The Loon

“who I am,
where I’m from,
where I’ve been,
what I’ve seen,
what I like.”


The Deadtime Collections are selected drawings, poems, and clothing made by or designed by Jeremy Hall since 2009. Hall has been a prisoner at various provincial and federal institutions in Ontario for the better part of a decade.


Hall’s artworks focus on thematic elements of a street life; images and placeholders for violence, fantastical women, risky behaviour, tattoos, and religion. Some of the artworks are renditions of familiar images, others are more personal. They are used autobiographically to construct a narrative of a previous life, one that winds between glorification and melancholic truth. His poetry fleshes out this space as a site for personal reflection and the mythology of self. What is our story? How do we reflect on our fate and our choices, both past and present? Hall’s dedication to self-expression through artistic creation becomes an avenue for this kind of narrative building. It is reflected on and returned to in many of his creations.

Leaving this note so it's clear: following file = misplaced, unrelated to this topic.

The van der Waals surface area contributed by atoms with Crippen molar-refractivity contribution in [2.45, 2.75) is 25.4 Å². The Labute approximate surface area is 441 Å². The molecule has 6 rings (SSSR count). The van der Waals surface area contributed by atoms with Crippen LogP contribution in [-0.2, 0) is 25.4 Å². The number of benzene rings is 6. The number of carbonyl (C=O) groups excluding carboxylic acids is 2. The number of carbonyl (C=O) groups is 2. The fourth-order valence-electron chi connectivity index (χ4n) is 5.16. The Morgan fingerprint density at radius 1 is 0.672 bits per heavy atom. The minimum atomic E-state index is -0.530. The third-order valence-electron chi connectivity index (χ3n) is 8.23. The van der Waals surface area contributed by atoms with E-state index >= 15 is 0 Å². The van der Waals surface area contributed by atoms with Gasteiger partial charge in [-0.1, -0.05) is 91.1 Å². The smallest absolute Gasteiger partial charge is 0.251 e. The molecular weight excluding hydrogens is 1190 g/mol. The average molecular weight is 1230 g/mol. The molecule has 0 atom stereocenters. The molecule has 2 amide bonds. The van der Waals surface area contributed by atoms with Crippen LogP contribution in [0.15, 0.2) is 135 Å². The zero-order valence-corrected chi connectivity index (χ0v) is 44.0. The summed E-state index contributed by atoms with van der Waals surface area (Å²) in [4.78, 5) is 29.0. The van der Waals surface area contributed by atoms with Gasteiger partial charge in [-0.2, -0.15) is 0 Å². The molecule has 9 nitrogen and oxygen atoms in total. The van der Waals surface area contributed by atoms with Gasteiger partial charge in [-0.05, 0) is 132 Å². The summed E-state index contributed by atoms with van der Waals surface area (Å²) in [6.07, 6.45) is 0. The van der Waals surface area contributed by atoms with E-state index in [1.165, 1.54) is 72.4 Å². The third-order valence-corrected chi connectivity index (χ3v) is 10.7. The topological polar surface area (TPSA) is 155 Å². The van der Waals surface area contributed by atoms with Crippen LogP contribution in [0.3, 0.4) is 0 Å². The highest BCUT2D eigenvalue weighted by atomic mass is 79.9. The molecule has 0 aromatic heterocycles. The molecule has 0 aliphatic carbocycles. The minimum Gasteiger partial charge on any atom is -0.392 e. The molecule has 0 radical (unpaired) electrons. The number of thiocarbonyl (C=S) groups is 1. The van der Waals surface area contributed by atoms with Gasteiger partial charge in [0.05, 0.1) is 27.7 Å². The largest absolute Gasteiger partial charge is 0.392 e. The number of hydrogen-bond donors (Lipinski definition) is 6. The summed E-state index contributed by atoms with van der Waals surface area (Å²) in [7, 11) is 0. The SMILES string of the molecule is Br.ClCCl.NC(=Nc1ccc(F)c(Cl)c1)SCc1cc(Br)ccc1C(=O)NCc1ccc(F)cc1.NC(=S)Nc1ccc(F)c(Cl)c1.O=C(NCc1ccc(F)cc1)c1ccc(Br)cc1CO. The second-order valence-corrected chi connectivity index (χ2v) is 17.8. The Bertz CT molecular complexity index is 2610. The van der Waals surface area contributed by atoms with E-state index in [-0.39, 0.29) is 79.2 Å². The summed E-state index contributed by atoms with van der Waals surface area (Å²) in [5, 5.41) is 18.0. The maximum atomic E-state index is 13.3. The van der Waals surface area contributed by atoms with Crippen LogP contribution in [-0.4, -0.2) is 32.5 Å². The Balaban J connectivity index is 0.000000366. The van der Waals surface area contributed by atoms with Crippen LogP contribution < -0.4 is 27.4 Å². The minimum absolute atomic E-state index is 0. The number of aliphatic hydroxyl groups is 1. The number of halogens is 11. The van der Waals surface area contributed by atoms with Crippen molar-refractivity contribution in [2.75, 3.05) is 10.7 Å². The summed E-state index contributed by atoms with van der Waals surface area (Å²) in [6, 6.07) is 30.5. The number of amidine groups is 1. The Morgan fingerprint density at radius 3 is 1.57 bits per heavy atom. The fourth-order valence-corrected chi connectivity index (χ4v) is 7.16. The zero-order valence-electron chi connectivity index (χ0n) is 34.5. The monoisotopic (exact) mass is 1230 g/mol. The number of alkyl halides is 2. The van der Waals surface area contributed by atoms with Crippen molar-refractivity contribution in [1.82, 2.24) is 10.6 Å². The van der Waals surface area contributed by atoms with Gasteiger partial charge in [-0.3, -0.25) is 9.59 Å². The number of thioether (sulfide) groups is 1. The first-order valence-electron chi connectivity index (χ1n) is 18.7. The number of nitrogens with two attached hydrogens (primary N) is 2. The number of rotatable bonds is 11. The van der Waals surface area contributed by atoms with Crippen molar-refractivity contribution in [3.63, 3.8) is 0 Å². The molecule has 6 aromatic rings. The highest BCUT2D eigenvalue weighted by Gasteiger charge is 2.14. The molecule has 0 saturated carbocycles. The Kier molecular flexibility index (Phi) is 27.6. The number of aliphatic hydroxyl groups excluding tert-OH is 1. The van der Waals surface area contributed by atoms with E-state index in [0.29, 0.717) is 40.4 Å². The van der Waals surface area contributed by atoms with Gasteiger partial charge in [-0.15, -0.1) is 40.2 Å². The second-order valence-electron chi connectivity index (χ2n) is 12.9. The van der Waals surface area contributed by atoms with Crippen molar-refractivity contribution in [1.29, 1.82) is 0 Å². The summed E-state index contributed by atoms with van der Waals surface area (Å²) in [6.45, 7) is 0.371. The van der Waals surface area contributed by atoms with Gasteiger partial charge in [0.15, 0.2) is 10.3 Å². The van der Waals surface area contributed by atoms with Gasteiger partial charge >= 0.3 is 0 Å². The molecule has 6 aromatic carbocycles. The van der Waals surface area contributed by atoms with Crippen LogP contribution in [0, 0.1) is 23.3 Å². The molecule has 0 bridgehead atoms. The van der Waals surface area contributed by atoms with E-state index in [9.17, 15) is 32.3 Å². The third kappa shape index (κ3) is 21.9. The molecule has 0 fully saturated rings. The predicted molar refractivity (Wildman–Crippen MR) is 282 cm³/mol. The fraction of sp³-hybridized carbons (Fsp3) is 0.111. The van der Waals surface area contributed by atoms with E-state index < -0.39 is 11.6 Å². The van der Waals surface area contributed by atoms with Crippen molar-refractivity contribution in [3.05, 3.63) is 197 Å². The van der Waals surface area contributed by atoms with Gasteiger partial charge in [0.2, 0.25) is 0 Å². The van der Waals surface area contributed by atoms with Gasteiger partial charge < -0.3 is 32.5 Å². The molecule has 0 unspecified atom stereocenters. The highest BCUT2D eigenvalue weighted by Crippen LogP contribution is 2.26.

Jeremy’s artwork offers a glimpse into the experience of our contemporary iteration of mass incarceration, a world rarely seen by the public. In doing so, we witness the stain that it has left on our societal landscape. Its’ effects have been, and undoubtedly will be, experienced by men, women, and children for countless generations. It is a phenomenon as brutal as it is systematic; it isolates, alienates, and stifles the human spirit.


In this light, Hall’s work also reminds us of the potent capability of artistic expression to critically engage with our potential. It can allow us to connect with ourselves and also with others. It can also allow us to examine our surroundings as a way of superseding authority and domination.


An enormous thank you to Jeremy Hall for his ingenuity and enthusiasm in helping make this exhibition happen. Thank you to Raine Leblanc as well for her hard work and professionalism.